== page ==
Archive for August, 2016

A Man (Not) of His Time

Tuesday, August 30th, 2016

On August 30, 1791, Thomas Jefferson wrote a letter to Benjamin Banneker, who had written on August 19th, calling on Jefferson to live up to his principles and support political liberty for black Americans.

Jefferson seemed to wish slavery would eventually die out, but he was of the opinion whites were superior. His letter was short. It was friendly on the surface. And it turned out to be a classic example of his distressing inability to seal the deal when it came to the ideals, ethics, and promise of the Declaration of Independence.

As for Banneker, he wasn’t some obscure citizen. He was then known – and still is best-known – for surveying the borders of the land that would become the District of Columbia and our nation’s capitol.

Banneker was a civil engineer, scientist, farmer, and author of almanacs. At first blush, Banneker would seem to be the sort of Founding Father our nation needed. He was a polymath such as Benjamin Franklin (fellow scientist, inventor, and “Almanack” author), John Adams (lawyer, farmer, diplomat), and Alexander Hamilton (economist, liberty enthusiast, failed duelist, subject of at least one musical) – all of whom would have taken Banneker’s side.

In fact, along with his letter, Banneker gave examples of his work: he enclosed a copy of his astronomical almanac, and mentioned his profession as a surveyor to prove that, contrary to Jefferson’s writings, black people did not innately lack intellectual ability and the capacity for great achievement when not oppressed by slavery.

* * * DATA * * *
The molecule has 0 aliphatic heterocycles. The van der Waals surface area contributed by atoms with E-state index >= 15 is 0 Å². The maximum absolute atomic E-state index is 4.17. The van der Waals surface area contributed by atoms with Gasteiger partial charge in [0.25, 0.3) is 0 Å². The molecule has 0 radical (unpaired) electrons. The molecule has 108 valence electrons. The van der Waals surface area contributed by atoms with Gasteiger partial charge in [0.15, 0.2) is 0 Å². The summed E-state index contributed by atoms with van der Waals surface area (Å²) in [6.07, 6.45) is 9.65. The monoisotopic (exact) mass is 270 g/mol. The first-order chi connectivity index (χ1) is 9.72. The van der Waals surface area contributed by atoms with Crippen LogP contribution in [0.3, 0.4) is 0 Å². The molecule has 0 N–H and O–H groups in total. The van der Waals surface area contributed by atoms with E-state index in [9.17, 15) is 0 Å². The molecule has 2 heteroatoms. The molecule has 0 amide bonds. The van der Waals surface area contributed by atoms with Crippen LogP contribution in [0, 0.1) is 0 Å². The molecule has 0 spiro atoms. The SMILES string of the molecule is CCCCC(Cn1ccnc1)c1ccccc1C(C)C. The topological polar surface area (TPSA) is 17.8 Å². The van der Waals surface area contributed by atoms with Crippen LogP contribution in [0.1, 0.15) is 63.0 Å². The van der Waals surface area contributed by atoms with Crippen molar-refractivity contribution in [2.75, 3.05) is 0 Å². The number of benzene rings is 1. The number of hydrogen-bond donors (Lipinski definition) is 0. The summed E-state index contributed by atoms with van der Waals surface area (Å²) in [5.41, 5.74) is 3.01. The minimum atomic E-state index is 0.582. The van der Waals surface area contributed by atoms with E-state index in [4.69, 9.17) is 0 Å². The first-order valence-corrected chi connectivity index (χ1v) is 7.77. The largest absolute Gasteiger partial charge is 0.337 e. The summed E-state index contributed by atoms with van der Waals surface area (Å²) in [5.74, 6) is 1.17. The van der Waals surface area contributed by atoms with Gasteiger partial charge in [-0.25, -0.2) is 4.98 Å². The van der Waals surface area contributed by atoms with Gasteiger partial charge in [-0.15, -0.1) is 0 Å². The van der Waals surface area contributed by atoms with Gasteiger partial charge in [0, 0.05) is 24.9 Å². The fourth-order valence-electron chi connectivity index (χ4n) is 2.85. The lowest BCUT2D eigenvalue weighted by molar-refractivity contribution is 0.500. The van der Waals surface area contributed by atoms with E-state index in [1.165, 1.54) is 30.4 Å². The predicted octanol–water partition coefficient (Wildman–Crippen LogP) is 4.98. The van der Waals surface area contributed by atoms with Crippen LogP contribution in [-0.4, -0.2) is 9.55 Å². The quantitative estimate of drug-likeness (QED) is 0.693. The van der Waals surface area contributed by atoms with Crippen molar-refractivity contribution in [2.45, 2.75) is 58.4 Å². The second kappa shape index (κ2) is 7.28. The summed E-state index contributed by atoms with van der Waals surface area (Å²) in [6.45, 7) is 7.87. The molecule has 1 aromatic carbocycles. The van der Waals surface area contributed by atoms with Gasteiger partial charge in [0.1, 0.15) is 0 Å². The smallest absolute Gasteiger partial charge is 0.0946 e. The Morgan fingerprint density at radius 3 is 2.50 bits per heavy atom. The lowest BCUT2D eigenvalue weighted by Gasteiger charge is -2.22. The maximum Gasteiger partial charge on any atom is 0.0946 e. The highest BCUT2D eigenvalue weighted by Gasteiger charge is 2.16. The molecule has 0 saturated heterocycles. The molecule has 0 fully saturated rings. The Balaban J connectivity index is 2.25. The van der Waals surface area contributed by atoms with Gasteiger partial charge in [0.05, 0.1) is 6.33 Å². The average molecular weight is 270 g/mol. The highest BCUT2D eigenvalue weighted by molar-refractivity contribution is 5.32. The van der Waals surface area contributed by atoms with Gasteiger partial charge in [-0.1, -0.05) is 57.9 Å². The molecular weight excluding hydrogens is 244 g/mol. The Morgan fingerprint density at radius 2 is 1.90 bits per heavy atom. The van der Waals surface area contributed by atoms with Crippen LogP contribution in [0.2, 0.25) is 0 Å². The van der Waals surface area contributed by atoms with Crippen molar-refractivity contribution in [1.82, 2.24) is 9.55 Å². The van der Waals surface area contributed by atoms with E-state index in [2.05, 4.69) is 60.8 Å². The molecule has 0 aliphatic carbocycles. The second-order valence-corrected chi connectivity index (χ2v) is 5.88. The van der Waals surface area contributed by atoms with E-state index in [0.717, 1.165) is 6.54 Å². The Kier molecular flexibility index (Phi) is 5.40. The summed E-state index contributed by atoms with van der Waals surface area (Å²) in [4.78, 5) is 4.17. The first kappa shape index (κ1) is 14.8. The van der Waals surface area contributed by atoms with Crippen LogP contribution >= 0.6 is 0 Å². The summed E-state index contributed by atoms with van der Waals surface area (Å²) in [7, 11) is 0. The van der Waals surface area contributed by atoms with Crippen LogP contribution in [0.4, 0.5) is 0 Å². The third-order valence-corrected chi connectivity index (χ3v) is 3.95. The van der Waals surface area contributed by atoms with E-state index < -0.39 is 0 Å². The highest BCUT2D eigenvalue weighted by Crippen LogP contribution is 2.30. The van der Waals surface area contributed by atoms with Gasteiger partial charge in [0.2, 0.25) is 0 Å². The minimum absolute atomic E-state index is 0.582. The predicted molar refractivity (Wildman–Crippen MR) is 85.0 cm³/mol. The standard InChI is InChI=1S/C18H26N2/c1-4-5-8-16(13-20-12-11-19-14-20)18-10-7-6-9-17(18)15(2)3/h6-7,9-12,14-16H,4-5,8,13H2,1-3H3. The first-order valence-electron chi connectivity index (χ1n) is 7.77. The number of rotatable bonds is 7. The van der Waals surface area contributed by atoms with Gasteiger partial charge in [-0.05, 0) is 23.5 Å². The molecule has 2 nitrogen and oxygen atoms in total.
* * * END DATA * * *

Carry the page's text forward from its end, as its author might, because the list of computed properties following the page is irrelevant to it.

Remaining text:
Banneker, who was was black and free, encouraged Jefferson to “eradicate that train of absurd and false ideas and opinions which so generally prevail with respect to us,” and chastised the founders for their untenable hypocrisy in “detaining by fraud and violence so numerous a part of my brethren under groaning captivity and cruel oppression.”

Jefferson’s reaction, besides being essentially monstrous, is a little embarrassing. His letter is a faint cordial response that does not deign to directly address slavery. What’s more, Jefferson later slagged Banneker off to another correspondent as having “a mind of very common stature indeed,” contrary to the evidence – not to mention truths self-evident.

One might say that Jefferson was a man of his time, except that at least 700 people Jefferson knew – those he bought and owned and sold – were also of their time, and they were more intimately acquainted with truths.

Benjamin Banneker was not a man ahead of his time.


UPG Picks – Eric

Tuesday, August 23rd, 2016

When I was in design school at the Creative Circus, I took a class on animation in Adobe AfterEffects. Our final project was an open-ended brief to create an animation between 90 seconds and five minutes. I chose to create an interpretive animation set to a paragraph from Carl Sagan’s “Pale Blue Dot” monologue, which is a beautiful meditation on the paradoxical insignificance and monumental importance of Earth in the grand scale of the cosmos.

In my first few months at the Guild, I had the opportunity to design the sticker sheet that’s included with the Carl Sagan Quotable Notable. Most of the time, designing these sticker sheets involves simply typesetting the quotes and greetings in an attractive way, but occasionally some bit of inspiration hits you and you do something really clever with it. I was typesetting a line from “Pale Blue Dot” — “That’s here, that’s home, that’s us.” — when it occurred to me: the PERIOD is a DOT! I added the teensiest bit of blue to the period.

Nobody’s going to buy the Carl Sagan card because of this sticker, and most of the people who do buy the card are probably never going to notice it. But for the handful of people who do notice it, I hope I’ve added the teensiest bit of joy to this mote of dust, suspended in a sunbeam.

Photo on 4-29-16 at 11.17 AM

Some Random Beaches

Tuesday, August 16th, 2016

We all can’t be at the beach this summer, so for those of you stuck at work, here’s a random selection of beaches.

1. Dhermi_Beach

Dhermi Beach, Albania